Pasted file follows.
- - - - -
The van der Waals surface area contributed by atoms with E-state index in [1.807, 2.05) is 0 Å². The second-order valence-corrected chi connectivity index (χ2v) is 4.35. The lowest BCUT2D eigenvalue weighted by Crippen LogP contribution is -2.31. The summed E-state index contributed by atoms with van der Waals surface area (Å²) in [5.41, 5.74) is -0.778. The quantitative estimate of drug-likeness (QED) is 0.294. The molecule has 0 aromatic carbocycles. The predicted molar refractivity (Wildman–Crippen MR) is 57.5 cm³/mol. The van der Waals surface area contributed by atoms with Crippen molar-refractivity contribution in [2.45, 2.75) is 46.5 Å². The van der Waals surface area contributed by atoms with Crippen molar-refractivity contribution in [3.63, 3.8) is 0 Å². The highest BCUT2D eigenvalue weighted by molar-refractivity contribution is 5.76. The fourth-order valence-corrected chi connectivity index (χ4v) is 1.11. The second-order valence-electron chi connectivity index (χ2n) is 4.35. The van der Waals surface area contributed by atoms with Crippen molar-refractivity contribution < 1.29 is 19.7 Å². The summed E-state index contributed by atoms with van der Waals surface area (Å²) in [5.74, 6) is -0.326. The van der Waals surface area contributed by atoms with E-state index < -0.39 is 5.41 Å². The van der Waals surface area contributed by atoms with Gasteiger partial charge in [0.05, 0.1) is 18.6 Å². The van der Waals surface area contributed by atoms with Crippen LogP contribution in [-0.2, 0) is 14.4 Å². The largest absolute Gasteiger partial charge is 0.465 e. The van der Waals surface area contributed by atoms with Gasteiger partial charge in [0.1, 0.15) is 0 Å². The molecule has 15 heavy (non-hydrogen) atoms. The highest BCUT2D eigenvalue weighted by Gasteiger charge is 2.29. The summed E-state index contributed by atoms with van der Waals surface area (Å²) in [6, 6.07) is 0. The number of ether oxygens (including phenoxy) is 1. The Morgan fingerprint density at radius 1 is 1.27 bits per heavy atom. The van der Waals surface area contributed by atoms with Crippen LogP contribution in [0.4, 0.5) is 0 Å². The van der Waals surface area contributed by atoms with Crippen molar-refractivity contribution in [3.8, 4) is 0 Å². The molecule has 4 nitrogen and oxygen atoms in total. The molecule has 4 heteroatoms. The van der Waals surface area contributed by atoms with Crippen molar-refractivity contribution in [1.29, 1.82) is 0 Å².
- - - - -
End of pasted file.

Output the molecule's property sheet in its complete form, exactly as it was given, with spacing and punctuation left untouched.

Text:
The van der Waals surface area contributed by atoms with E-state index in [1.807, 2.05) is 0 Å². The second-order valence-corrected chi connectivity index (χ2v) is 4.35. The lowest BCUT2D eigenvalue weighted by Crippen LogP contribution is -2.31. The summed E-state index contributed by atoms with van der Waals surface area (Å²) in [5.41, 5.74) is -0.778. The quantitative estimate of drug-likeness (QED) is 0.294. The molecule has 0 aromatic carbocycles. The predicted molar refractivity (Wildman–Crippen MR) is 57.5 cm³/mol. The van der Waals surface area contributed by atoms with Crippen molar-refractivity contribution in [2.45, 2.75) is 46.5 Å². The van der Waals surface area contributed by atoms with Crippen molar-refractivity contribution in [3.63, 3.8) is 0 Å². The highest BCUT2D eigenvalue weighted by molar-refractivity contribution is 5.76. The fourth-order valence-corrected chi connectivity index (χ4v) is 1.11. The second-order valence-electron chi connectivity index (χ2n) is 4.35. The van der Waals surface area contributed by atoms with Crippen molar-refractivity contribution < 1.29 is 19.7 Å². The summed E-state index contributed by atoms with van der Waals surface area (Å²) in [5.74, 6) is -0.326. The van der Waals surface area contributed by atoms with E-state index < -0.39 is 5.41 Å². The van der Waals surface area contributed by atoms with Gasteiger partial charge in [0.05, 0.1) is 18.6 Å². The van der Waals surface area contributed by atoms with Crippen LogP contribution in [-0.2, 0) is 14.4 Å². The largest absolute Gasteiger partial charge is 0.465 e. The van der Waals surface area contributed by atoms with Gasteiger partial charge in [0.1, 0.15) is 0 Å². The molecule has 15 heavy (non-hydrogen) atoms. The highest BCUT2D eigenvalue weighted by Gasteiger charge is 2.29. The summed E-state index contributed by atoms with van der Waals surface area (Å²) in [6, 6.07) is 0. The number of ether oxygens (including phenoxy) is 1. The Morgan fingerprint density at radius 1 is 1.27 bits per heavy atom. The van der Waals surface area contributed by atoms with Crippen LogP contribution in [0.4, 0.5) is 0 Å². The van der Waals surface area contributed by atoms with Crippen molar-refractivity contribution in [3.8, 4) is 0 Å². The molecule has 4 nitrogen and oxygen atoms in total. The molecule has 4 heteroatoms. The van der Waals surface area contributed by atoms with Crippen molar-refractivity contribution in [1.29, 1.82) is 0 Å².